I’ve always wondered why the mouse, even after seeing the lethal contraption of the mouse trap and his impending demise, still decides to sneak out in the middle of the night to get the cheese. You would think that after using the same basic device for generations, that the household mouse trap would be rendered obsolete and ineffective. You would think that after centuries of using the same trick, and after the downfall of millions of mice, that the little mouse would consider the death of all his relatives who’ve gone on before him, and say ‘no’ to the cheese. But he doesn’t.
You see, the problem with sin is that our flesh is severely enticed by it, and it attracts the fleshly part of us like the luring scent of cheese to a mouse. For this reason, there is always a bitter conflict taking place on the inside of the believer, which Paul explains as “the flesh lust[ing] against the Spirit, and the Spirit against the flesh: [for] these are contrary the one to the other…” (Galatians 5:17). So it is that there are times when the alluring taste of sin tugs at our taste buds and we develop a ‘craving’ for something that is detrimental to our walk with God.
The idiom “Nip it in the bud” means to put a stop to something while it is still in its early development. In botany, a bud is described as the “undeveloped or rudimentary stem or branch of a plant;” it “is a flower before it blooms.” Hence, if you nip it, you put a stop to its growth, and in so doing you prevent it from blooming. In other words, to nip something in the bud is to prevent it from growing into a much bigger, less manageable thing, and in so doing you prevent an ultimate disaster. This is necessary when it comes to temptation because there is a process to sin that allows for a quick progression from just ‘committing a sin’ to full-fledged ‘living in sin.’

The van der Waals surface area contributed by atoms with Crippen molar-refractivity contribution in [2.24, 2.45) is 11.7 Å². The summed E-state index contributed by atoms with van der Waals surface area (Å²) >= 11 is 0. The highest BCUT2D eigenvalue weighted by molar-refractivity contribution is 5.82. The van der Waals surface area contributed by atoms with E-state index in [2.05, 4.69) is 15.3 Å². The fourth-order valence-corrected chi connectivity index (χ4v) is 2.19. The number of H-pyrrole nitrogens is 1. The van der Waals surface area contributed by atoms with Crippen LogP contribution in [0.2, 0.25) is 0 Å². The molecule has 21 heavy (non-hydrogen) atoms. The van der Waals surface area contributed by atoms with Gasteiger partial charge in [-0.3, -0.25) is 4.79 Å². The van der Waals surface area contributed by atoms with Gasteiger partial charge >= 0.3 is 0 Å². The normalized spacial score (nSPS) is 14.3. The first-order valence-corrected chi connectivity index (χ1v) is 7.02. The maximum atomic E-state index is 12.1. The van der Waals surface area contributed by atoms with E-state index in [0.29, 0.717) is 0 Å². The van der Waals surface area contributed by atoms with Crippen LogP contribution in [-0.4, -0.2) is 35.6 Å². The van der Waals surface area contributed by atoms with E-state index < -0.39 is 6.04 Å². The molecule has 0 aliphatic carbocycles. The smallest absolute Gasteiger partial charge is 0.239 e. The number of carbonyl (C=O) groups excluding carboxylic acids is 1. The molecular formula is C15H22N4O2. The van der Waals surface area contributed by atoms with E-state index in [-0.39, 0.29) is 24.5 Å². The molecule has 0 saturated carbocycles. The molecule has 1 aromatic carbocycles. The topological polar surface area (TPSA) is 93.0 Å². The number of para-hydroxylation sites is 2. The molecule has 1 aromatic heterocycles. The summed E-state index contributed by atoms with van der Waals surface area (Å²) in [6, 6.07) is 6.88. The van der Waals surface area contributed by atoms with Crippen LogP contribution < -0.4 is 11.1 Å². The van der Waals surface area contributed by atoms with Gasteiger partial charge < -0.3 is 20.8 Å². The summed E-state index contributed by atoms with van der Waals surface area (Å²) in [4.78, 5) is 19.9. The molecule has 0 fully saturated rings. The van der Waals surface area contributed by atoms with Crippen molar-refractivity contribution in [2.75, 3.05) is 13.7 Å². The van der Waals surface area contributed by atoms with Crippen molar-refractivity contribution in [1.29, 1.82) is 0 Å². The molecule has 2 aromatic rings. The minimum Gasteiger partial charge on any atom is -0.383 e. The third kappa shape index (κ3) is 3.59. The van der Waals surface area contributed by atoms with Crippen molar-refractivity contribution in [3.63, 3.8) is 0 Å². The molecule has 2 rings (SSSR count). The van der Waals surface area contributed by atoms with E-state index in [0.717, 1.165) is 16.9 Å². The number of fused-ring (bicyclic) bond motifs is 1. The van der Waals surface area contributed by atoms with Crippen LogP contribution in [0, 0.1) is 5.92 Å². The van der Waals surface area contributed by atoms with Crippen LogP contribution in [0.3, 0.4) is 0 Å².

It is clear from his epistles that Paul understood the struggle of sin. He knew exactly what it felt like to wrestle with his fleshly desires and proclivities (Romans 7:14-25). He knew what it meant to not “want to do what is wrong, but [to] do it anyway” (Romans 7:19). However, he also knew that there is grave danger in conceding to sin’s seduction. For that reason, he spoke often of the death that accompanies sin (Romans 6:23; 8:13) and exhorts the 1st century church to “walk in the Spirit” who is responsible for keeping us from fulfilling the “lust of the flesh” (Galatians 5:16).
Sin’s approach can sometimes be subtle and seemingly innocuous – a habit, an activity, a relationship, a thought – but once indulged, its repercussions can be devastating. Indeed, we can often prevent a catastrophe by simply choosing to use the scissors of our decisions and actions to amputate the ‘bud’ of sin before it sprouts.
Today, let us choose to be watchful in the Spirit and walk carefully, lest we give sin an occasion to bloom in our lives. Let us say ‘no’ to the traps that led to the downfall of our fore-parents and the generations that have gone before us. Let us examine ourselves continually and live victorious lives by ‘nipping sin in the bud’ as soon as we’re made aware of its presence. In so doing, we set a new standard and render the snares of the enemy ineffective.
“Therefore do not let sin reign in your mortal body, that you should obey it in its lusts.” – Romans 6:12 (NKJ)